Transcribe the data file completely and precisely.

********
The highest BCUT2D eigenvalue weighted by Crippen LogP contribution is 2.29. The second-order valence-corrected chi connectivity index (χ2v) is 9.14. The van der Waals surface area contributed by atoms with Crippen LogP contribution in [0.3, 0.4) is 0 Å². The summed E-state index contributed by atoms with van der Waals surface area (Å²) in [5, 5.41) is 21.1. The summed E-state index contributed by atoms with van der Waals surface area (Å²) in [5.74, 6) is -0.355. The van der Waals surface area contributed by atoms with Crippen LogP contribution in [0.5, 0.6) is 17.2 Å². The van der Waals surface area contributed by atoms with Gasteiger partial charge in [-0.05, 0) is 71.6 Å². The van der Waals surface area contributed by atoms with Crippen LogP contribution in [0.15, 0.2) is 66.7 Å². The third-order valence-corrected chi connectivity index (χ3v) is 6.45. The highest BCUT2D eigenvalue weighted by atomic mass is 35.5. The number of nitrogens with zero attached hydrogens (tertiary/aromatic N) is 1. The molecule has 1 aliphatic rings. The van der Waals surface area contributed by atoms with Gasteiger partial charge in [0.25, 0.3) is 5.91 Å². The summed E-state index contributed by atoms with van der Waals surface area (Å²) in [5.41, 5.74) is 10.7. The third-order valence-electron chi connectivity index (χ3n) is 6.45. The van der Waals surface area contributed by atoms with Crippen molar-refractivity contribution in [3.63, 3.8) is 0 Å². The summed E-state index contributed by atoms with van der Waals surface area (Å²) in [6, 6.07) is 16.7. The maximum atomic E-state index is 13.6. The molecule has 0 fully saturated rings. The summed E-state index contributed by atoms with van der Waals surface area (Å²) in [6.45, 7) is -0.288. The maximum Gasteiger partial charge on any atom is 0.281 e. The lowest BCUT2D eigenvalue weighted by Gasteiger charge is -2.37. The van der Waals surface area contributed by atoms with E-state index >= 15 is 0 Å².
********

The highest BCUT2D eigenvalue weighted by Crippen LogP contribution is 2.29. The second-order valence-corrected chi connectivity index (χ2v) is 9.14. The van der Waals surface area contributed by atoms with Crippen LogP contribution in [0.3, 0.4) is 0 Å². The summed E-state index contributed by atoms with van der Waals surface area (Å²) in [5, 5.41) is 21.1. The summed E-state index contributed by atoms with van der Waals surface area (Å²) in [5.74, 6) is -0.355. The van der Waals surface area contributed by atoms with Crippen LogP contribution in [0.5, 0.6) is 17.2 Å². The van der Waals surface area contributed by atoms with Gasteiger partial charge in [-0.05, 0) is 71.6 Å². The van der Waals surface area contributed by atoms with Crippen LogP contribution in [0.15, 0.2) is 66.7 Å². The third-order valence-corrected chi connectivity index (χ3v) is 6.45. The highest BCUT2D eigenvalue weighted by atomic mass is 35.5. The number of nitrogens with zero attached hydrogens (tertiary/aromatic N) is 1. The molecule has 1 aliphatic rings. The van der Waals surface area contributed by atoms with Gasteiger partial charge in [0.25, 0.3) is 5.91 Å². The summed E-state index contributed by atoms with van der Waals surface area (Å²) in [5.41, 5.74) is 10.7. The third-order valence-electron chi connectivity index (χ3n) is 6.45. The van der Waals surface area contributed by atoms with Crippen molar-refractivity contribution in [3.63, 3.8) is 0 Å². The summed E-state index contributed by atoms with van der Waals surface area (Å²) in [6, 6.07) is 16.7. The maximum atomic E-state index is 13.6. The molecule has 0 fully saturated rings. The summed E-state index contributed by atoms with van der Waals surface area (Å²) in [6.45, 7) is -0.288. The maximum Gasteiger partial charge on any atom is 0.281 e. The lowest BCUT2D eigenvalue weighted by Gasteiger charge is -2.37. The van der Waals surface area contributed by atoms with E-state index >= 15 is 0 Å².